This is false and illogical. No one loses their First Amendment rights just because they hold public office. As was recently discussed in the confirmation hearings for Justice Amy Coney Barrett, the Constitution explicitly bars the use of a religious test for officeholders. No one elected or appointed to public office is required to forsake their religious beliefs, nor must that person adhere to some childish rule that you must only “say things that won’t necessarily offend other people.” And holding public office certainly does not turn someone into “public property.”
It is impossible, particularly in today’s perpetually offended world, to not offend someone. Everything you say as a public official is going to offend someone. As an American citizen with the inalienable right to free expression, you have the right to say things that offend others and you have the right to disagree with others. And you especially have the right to discuss your faith’s doctrinal views.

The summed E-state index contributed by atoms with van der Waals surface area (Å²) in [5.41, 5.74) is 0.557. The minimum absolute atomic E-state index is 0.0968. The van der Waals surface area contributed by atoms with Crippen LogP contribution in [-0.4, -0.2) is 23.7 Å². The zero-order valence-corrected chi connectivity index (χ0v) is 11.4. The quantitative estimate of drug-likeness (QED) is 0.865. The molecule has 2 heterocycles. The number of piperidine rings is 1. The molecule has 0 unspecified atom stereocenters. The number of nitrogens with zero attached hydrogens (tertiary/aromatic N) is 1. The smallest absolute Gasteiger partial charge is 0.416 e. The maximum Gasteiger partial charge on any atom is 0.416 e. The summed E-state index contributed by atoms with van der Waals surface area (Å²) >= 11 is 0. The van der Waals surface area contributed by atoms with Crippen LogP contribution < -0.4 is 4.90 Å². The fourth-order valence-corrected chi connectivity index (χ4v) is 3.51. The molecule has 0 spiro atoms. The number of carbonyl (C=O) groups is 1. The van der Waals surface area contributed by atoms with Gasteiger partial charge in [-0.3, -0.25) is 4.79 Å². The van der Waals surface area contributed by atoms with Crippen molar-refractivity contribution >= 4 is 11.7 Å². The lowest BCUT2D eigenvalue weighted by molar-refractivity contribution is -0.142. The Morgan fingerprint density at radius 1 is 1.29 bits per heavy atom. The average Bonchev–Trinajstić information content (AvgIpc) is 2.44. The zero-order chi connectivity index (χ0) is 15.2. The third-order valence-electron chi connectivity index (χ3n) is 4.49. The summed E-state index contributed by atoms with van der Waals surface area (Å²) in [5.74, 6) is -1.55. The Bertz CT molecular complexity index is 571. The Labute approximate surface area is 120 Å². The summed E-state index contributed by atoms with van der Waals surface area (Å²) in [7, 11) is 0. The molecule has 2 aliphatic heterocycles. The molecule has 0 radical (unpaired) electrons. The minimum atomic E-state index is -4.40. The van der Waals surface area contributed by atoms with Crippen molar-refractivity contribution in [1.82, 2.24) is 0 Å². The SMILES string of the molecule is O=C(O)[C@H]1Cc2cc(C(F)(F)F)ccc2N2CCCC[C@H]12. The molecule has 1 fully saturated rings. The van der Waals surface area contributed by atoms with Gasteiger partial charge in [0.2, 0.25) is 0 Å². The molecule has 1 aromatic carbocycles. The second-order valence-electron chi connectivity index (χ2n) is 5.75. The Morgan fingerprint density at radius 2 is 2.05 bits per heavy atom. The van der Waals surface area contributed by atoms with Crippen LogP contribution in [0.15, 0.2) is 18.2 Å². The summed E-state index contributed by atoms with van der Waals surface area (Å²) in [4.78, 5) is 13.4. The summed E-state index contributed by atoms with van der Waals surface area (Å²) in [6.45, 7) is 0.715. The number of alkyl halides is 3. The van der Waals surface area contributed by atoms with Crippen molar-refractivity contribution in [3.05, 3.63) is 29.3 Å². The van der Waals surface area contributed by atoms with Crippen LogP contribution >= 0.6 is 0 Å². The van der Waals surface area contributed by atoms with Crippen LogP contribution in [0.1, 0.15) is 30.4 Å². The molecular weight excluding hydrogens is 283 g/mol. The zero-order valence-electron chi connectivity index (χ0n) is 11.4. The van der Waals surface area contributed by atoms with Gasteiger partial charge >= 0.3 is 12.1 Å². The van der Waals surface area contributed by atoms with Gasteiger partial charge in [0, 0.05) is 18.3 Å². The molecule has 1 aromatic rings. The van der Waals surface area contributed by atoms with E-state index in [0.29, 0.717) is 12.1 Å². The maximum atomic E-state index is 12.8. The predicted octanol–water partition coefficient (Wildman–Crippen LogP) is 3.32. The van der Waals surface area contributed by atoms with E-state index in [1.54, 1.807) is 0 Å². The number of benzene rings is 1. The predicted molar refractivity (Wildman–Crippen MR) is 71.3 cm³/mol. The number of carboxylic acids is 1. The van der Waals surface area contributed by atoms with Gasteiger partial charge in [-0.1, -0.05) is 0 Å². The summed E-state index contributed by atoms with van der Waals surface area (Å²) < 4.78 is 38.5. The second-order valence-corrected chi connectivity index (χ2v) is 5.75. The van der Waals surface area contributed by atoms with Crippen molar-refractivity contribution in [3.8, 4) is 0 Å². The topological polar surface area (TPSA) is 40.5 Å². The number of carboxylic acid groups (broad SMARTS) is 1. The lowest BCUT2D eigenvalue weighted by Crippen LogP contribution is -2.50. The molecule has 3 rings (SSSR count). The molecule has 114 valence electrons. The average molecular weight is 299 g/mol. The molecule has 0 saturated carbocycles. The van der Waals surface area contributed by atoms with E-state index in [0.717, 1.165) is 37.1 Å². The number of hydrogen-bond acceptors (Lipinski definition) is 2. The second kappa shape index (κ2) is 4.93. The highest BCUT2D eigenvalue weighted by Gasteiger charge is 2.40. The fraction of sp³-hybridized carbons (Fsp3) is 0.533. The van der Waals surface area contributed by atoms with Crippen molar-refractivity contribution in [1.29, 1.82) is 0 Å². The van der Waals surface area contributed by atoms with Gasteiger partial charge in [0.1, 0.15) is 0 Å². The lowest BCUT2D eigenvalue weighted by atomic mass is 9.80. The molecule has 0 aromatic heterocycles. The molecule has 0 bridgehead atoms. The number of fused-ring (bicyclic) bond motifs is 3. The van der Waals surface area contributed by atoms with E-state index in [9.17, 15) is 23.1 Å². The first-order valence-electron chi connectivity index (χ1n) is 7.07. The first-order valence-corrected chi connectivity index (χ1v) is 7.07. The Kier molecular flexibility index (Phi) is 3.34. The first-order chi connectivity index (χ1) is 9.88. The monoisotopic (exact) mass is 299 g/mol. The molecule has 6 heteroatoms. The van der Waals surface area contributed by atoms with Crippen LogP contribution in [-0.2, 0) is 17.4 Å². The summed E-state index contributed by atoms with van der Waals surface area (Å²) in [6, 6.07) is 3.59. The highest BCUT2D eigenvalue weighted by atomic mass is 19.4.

The chief commandment among college students and the millennial generation is “thou shalt not offend.” The commitment to this commandment is only partial, however, because it actually means, “Thou shalt not offend the left.”
By this standard, it is perfectly fine to label Denton a racist, homophobe, transphobe, or bigot for holding religious views. It is also acceptable to call him an evil sinner. And that’s because they genuinely believe that a person’s deeply held religious beliefs are not only offensive, but tantamount to violence.